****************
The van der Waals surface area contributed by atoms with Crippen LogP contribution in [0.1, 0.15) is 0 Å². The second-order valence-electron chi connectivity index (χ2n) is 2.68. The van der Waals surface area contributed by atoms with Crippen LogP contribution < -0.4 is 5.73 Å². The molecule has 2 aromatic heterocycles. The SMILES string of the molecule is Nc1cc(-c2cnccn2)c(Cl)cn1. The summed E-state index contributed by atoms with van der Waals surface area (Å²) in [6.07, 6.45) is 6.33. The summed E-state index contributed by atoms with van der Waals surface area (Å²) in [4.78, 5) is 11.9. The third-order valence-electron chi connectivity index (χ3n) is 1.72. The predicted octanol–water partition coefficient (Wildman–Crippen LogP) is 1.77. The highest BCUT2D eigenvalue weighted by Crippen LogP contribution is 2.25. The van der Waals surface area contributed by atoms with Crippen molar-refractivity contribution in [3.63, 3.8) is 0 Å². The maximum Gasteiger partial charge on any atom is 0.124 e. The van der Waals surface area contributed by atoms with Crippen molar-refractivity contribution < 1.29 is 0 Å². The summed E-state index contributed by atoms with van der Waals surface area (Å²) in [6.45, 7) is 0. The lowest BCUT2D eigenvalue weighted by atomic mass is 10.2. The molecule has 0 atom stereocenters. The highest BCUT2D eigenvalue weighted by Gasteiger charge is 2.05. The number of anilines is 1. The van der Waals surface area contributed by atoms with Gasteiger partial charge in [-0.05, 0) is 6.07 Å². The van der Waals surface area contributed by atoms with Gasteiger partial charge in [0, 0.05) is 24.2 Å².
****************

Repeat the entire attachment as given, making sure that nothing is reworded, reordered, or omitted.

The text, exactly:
The van der Waals surface area contributed by atoms with Crippen LogP contribution in [0.1, 0.15) is 0 Å². The second-order valence-electron chi connectivity index (χ2n) is 2.68. The van der Waals surface area contributed by atoms with Crippen LogP contribution < -0.4 is 5.73 Å². The molecule has 2 aromatic heterocycles. The SMILES string of the molecule is Nc1cc(-c2cnccn2)c(Cl)cn1. The summed E-state index contributed by atoms with van der Waals surface area (Å²) in [6.07, 6.45) is 6.33. The summed E-state index contributed by atoms with van der Waals surface area (Å²) in [4.78, 5) is 11.9. The third-order valence-electron chi connectivity index (χ3n) is 1.72. The predicted octanol–water partition coefficient (Wildman–Crippen LogP) is 1.77. The highest BCUT2D eigenvalue weighted by Crippen LogP contribution is 2.25. The van der Waals surface area contributed by atoms with Crippen molar-refractivity contribution in [3.63, 3.8) is 0 Å². The maximum Gasteiger partial charge on any atom is 0.124 e. The van der Waals surface area contributed by atoms with Crippen molar-refractivity contribution < 1.29 is 0 Å². The summed E-state index contributed by atoms with van der Waals surface area (Å²) in [6.45, 7) is 0. The lowest BCUT2D eigenvalue weighted by atomic mass is 10.2. The molecule has 0 atom stereocenters. The highest BCUT2D eigenvalue weighted by Gasteiger charge is 2.05. The number of anilines is 1. The van der Waals surface area contributed by atoms with Gasteiger partial charge in [-0.05, 0) is 6.07 Å². The van der Waals surface area contributed by atoms with Gasteiger partial charge in [0, 0.05) is 24.2 Å².